Maybe I'm just a kid at heart (and I still act like one sometimes), but the days of no responsibility and going to bed at 9 have been over for a long time. I'm thinking about this because I've been reminiscing about childhood memories growing up in the tiny town of Roscoe. My extended family is large and we're very close, so often I'd be in the hands of various relatives or out at "the farm" exploring the woods and making forts.
Interwoven in all of these memories are times spent with my grandparents. Grandma and Grandpa were always working at the farm and held immeasurable patience to let us kids "help" them with various chores. It was wonderful though, to see and learn how to can vegetables, butcher chickens, make noodles, grind and stuff sausage and clean buckets of fish. Grandpa had this ability to create all kinds of marvelous things out of scraps of wood. Me, my brothers and each of my cousins all have something he made in our arsenal of kid-stuff. And Grandma was constantly cooking up mountains of rich german stews, soups and dishes. Never using recipes, her culinary delights were always just right and cultured my tastebuds for what "comfort-foods" are in my mind.
Grandpa died 10 years ago. Now all I've got are memories of stove-popped popcorn eaten while watching "The Pink Panther". Going fishing on Cutfoot Lake for walleyes; Grandpa always caught the biggest fish. His large fingers stuffing meat through the sausage grinder (those fingers were much like sausages themselves.) And watching him march proudly down the street in his full Knights of Columbus regalia.
Grandma and Grandpa Fuchs lived in St. Louis, but each summer they'd drive up to visit for a week. We'd go fishing, cruise garage sales, build things in the shop and crochet trinkets out of yarn. It was a summer holiday to look forward to. When Grandpa Fuchs passed away, the end of that era really sank in. Although those days were long in the past, it's the memory of those loved ones that keep them alive.
For a long time now I've only had Grandmothers to visit. Grandma Fuchs - first in St. Louis and now in North Carolina. She can talk for hours about generations of dead relatives and will tell you the story behind every one of the multitude of trinkets lovingly perched on shelves or hidden in the nooks and crannies of her house. Plain old Grandma, my Mom's mom, idling away hours embroidering countless towels and pillow cases, sewing quilts from her old clothes and still cooking up her infamous german dishes. But the last few years, she's been battling the dreadful alzheimer's disease. It's been a real emotional challenge to see her most precious memories slip away. Ones that are still so vibrant and real for me.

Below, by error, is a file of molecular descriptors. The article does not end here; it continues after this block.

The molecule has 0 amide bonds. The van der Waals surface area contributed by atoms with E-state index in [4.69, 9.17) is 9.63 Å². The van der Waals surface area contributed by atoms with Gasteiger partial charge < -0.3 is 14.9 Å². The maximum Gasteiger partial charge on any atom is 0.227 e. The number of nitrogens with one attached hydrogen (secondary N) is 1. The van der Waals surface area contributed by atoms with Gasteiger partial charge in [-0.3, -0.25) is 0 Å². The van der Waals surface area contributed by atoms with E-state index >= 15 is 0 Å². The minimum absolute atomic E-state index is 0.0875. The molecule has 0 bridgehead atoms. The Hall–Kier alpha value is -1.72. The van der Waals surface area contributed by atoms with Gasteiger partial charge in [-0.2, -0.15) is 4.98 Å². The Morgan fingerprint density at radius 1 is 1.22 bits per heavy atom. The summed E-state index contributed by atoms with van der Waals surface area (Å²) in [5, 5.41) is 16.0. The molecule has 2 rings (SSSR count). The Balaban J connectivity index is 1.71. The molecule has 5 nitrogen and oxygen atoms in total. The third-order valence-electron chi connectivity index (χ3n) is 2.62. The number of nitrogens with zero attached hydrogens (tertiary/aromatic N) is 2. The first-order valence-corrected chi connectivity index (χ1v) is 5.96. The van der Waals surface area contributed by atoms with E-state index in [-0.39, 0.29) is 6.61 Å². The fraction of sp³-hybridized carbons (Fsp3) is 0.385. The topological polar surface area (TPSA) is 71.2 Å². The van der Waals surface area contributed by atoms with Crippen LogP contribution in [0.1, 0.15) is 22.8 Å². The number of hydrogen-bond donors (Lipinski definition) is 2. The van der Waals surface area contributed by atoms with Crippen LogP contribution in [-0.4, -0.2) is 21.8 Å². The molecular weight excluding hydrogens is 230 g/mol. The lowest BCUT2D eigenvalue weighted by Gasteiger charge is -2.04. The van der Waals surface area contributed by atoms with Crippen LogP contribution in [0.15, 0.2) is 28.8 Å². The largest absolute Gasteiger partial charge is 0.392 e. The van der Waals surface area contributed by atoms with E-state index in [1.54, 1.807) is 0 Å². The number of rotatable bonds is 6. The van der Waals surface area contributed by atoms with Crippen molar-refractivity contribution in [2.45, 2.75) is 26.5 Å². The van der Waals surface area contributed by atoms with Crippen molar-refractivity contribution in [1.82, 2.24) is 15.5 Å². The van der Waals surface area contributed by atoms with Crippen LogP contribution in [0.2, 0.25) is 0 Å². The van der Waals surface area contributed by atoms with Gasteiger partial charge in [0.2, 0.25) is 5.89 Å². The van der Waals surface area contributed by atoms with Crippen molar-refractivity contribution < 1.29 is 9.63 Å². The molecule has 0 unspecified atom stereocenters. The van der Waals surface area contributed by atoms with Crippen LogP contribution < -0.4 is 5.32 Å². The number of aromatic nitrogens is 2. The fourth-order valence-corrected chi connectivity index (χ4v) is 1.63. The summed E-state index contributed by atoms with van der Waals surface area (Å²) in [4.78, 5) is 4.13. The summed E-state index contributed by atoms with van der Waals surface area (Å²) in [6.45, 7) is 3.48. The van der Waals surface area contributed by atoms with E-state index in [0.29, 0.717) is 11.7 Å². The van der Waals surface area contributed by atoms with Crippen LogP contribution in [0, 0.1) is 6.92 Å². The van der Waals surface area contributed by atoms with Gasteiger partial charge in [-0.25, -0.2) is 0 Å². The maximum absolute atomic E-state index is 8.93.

Grandma Rose passed quietly in her sleep this last Monday. We all say it's for the best - that now she's escaped from the horrible grasp that alzheimers had on her mind. But it's still hard to see her go. Now that she's gone, those fond childhood memories are flavored with the sadness of a lost loved one.
In our large family, even the youngest cousins are now in college and on the beginnings of their own adult life. The new generation has begun and we've all adapted to our new exploratory and geography-spanning lives. But we still all get together for the holidays. And this Thanksgiving we'll all be there to remember what a wonderful person Grandma was and the legacy of values and love that she left behind. We're all writing down a few of our fondest memories to create Grandma's eulogy. Here are a couple of mine...
I recall when Grandma and Grandpa were working on the farm and I spent the weekend. I went hunting for squirrels and rabbits in Miller's glen with Norm's 22. I brought what I'd shot home and Grandma helped me clean them. Then she fried them for supper that night. I really felt like the man for bringing home "the bacon" so to speak. I thought it was very cool that Grandma knew how to cook rabbits and squirrels.
When I was in high school, I used to bike a lot. Sometimes, I'd bike from St. Cloud all the way out to St. Martin and stop by Grandma's house. It was a 100 mile round trip! While resting at Grandma's, we'd talk about this and that and she always fixed me something to munch on. One of my favorite "Grandma-dishes" was her Knadle Soup. Grandma didn't follow a recipe, but simply seemed to throw a bunch of stuff into a pot and ended up with this perfect blend. So on one of my bike trips out to her house, I asked her to show me how to make it. We spent the afternoon chopping vegetables, stewing ham bones and making doughy flour lumps. I've made my own versions of Knadle Soup since then and each time remember that afternoon hanging out with Grandma.